All but two of Mogadishu’s 13 radio stations have silenced their music programming under orders from the Islamic insurgents, including the militant groups The Shebab and Hizbul-Islam.
Even the musical jingles played before news, education and other programs were banned. In addition, bells in schools were ordered shut down under the pretense that they sound similar to church bells.
"The bell they ring to summon students for classes is illegal in Islam. We know that ringing bells is a sign of the Christian churches," Sheik Farah Kalar, senior Shebab official, told reporters in Jowhar.
The stations said they had to comply with the ban or put their lives at risk, according to the Catholic Information Service for Africa (CISA).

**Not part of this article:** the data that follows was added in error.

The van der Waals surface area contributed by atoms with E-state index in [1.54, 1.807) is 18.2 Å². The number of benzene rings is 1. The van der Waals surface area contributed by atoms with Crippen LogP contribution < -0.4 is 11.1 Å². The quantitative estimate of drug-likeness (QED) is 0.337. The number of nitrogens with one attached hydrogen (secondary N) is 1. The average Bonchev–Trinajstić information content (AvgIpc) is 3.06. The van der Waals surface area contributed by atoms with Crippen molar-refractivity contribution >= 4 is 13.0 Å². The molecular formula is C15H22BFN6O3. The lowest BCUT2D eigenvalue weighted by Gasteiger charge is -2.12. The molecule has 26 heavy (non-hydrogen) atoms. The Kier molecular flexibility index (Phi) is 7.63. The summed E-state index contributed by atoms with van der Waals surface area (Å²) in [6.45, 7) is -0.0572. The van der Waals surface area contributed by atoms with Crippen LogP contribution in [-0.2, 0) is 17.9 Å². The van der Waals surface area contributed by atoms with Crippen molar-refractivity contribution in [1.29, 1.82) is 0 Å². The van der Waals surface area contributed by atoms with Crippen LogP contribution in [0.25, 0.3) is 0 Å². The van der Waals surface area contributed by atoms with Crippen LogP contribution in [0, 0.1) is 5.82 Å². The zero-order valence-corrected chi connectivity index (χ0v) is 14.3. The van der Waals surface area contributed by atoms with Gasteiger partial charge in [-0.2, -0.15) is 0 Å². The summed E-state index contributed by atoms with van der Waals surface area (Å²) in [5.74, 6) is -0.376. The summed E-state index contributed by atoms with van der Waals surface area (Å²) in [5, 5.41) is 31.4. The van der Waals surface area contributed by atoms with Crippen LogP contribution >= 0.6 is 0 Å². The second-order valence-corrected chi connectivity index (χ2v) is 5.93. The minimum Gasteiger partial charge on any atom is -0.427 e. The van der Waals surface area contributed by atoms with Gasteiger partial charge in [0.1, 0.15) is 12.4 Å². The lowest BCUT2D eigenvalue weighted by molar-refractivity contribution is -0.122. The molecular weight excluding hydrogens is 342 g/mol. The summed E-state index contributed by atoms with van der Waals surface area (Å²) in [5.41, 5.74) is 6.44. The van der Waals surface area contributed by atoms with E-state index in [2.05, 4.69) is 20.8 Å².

Islamist militants control large parts of Somali territory. The transitional government (TGF), backed by African Union troops and U.N. funds, controls only a small part of Mogadishu, the capital.
Abdulahi Yasin Jama, head of radio Tusmo, said that instead of music they are using other sounds such as gunfire, the noise of vehicles, and birds as a break between programs and news. Sounds of chicken or horses have also been used.
TGF Information Minister Dahir Mohamud Ghelle called the music bans an abuse of freedom of the press. He invited affected broadcasters to set up stations in areas controlled by the TGF.